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Stephen Colbert and Hugh Jackman say goodbye to Stan Lee on The Late Show

Hugh Jackman, Stephen Colbert
Screenshot: The Late Show

With the death at 95 of Marvel Comics co-founder Stan Lee on Monday, outspoken Marvel zombie Stephen Colbert kicked off his show with a brief tribute to the man he referred to by his nickname, Stan the Man. Citing Lee’s legacy as the creative force behind many of the superheroes currently and lucratively whanging away at each other on the world’s movie screens, Colbert pointed to the authentic Captain America shield gifted to him by Marvel years ago in its place of honor on the Late Show set and stated, “Thanks for all the stories, Stan, and, I know you’re hearing this a lot today, but, ‘Excelsior.’”

Thankfully for Colbert, he wasn’t alone in his grief on Monday, as his first guest was one Hugh Jackman. There to publicize his new movie, The Front Runner, about the scandal that brought down one-time presidential favorite Gary Hart back in 1988, Jackman began his time by commiserating with Colbert about the loss of a guy who was at least indirectly responsible for launching Jackman’s career as a Hollywood superstar. The longtime Wolverine called Lee “a true gentleman who had this glint in his eye,” and a creative genius who “created a whole universe that changed the lives of many people, including mine.”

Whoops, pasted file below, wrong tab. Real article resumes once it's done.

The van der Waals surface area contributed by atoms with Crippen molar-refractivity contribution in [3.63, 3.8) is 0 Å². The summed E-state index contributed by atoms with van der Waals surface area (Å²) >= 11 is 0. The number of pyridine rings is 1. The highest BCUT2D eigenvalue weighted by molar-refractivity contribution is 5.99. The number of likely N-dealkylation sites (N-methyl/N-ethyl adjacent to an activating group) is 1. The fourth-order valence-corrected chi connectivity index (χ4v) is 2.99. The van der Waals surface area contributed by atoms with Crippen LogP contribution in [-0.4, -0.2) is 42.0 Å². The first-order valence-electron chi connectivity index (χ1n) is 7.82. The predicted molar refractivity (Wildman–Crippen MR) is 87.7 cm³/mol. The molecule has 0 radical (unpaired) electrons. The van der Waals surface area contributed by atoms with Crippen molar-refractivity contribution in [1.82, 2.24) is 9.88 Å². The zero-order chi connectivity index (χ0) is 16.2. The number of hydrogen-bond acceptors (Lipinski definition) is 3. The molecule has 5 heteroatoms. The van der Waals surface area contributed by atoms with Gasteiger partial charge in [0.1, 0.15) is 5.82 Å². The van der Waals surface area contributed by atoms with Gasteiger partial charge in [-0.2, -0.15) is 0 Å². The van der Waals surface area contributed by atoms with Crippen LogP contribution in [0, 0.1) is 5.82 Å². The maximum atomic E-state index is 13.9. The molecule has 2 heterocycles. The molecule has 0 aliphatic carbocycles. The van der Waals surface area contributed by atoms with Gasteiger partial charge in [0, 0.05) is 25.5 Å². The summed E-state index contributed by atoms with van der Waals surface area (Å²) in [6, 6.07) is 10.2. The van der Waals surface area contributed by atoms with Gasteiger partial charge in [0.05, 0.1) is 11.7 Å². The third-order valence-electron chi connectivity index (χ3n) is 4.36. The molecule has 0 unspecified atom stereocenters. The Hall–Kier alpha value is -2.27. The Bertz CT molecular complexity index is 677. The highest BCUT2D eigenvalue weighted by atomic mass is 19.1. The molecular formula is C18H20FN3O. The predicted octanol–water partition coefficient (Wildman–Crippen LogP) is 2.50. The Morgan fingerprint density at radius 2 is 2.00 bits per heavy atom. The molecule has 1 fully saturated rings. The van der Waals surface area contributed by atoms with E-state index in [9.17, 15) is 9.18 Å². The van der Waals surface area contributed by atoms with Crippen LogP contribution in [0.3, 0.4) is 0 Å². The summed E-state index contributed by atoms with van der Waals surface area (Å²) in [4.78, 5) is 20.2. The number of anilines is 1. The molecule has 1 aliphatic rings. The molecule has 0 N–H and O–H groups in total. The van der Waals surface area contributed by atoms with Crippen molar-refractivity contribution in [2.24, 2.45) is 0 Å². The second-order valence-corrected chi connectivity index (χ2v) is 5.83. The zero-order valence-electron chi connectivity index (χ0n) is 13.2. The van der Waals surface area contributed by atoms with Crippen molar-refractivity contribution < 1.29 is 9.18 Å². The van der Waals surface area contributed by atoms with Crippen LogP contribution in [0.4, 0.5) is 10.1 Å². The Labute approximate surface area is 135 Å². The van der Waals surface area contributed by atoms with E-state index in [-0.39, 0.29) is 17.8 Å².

Citing the time at Comic-Con when the fledgeling superhero star saw his first-ever red carpet appearance hijacked by the teeming crowd thronging Lee, Jackman said, “if you ever want to get a real understanding of where you’re at in the world,” try upstaging Stan Lee sometime. He also told Colbert about how, in preparation for playing the world’s most popular mutant, he studied the wrong animal for three weeks. Since his native Australia doesn’t have wolverines, Jackman sheepishly admitted that he thought his namesake was a made-up creature—and spent the time studying wolves instead. Embarrassing, sure, but it seems to have worked out okay.


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Dennis Perkins

Contributor, The A.V. Club. Danny Peary's Cult Movies books are mostly to blame.